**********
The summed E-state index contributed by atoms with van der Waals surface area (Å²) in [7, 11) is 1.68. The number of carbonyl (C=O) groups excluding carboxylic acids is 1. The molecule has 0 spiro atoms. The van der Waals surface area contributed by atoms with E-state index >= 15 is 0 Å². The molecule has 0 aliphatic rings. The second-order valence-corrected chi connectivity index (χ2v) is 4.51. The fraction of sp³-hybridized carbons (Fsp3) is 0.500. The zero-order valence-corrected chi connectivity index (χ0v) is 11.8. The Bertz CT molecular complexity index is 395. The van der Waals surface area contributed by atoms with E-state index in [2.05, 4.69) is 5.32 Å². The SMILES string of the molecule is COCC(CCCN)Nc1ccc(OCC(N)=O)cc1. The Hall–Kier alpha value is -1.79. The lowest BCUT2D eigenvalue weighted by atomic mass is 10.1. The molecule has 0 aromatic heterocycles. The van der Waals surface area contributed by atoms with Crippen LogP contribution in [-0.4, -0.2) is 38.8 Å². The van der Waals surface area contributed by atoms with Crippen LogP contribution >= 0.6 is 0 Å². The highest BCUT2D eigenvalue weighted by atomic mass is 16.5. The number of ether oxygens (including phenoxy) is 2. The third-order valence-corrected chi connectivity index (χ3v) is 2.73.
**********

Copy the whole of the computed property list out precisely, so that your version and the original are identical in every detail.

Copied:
The summed E-state index contributed by atoms with van der Waals surface area (Å²) in [7, 11) is 1.68. The number of carbonyl (C=O) groups excluding carboxylic acids is 1. The molecule has 0 spiro atoms. The van der Waals surface area contributed by atoms with E-state index >= 15 is 0 Å². The molecule has 0 aliphatic rings. The second-order valence-corrected chi connectivity index (χ2v) is 4.51. The fraction of sp³-hybridized carbons (Fsp3) is 0.500. The zero-order valence-corrected chi connectivity index (χ0v) is 11.8. The Bertz CT molecular complexity index is 395. The van der Waals surface area contributed by atoms with E-state index in [2.05, 4.69) is 5.32 Å². The SMILES string of the molecule is COCC(CCCN)Nc1ccc(OCC(N)=O)cc1. The Hall–Kier alpha value is -1.79. The lowest BCUT2D eigenvalue weighted by atomic mass is 10.1. The molecule has 0 aromatic heterocycles. The van der Waals surface area contributed by atoms with Crippen LogP contribution in [-0.4, -0.2) is 38.8 Å². The van der Waals surface area contributed by atoms with Crippen LogP contribution >= 0.6 is 0 Å². The highest BCUT2D eigenvalue weighted by atomic mass is 16.5. The number of ether oxygens (including phenoxy) is 2. The third-order valence-corrected chi connectivity index (χ3v) is 2.73.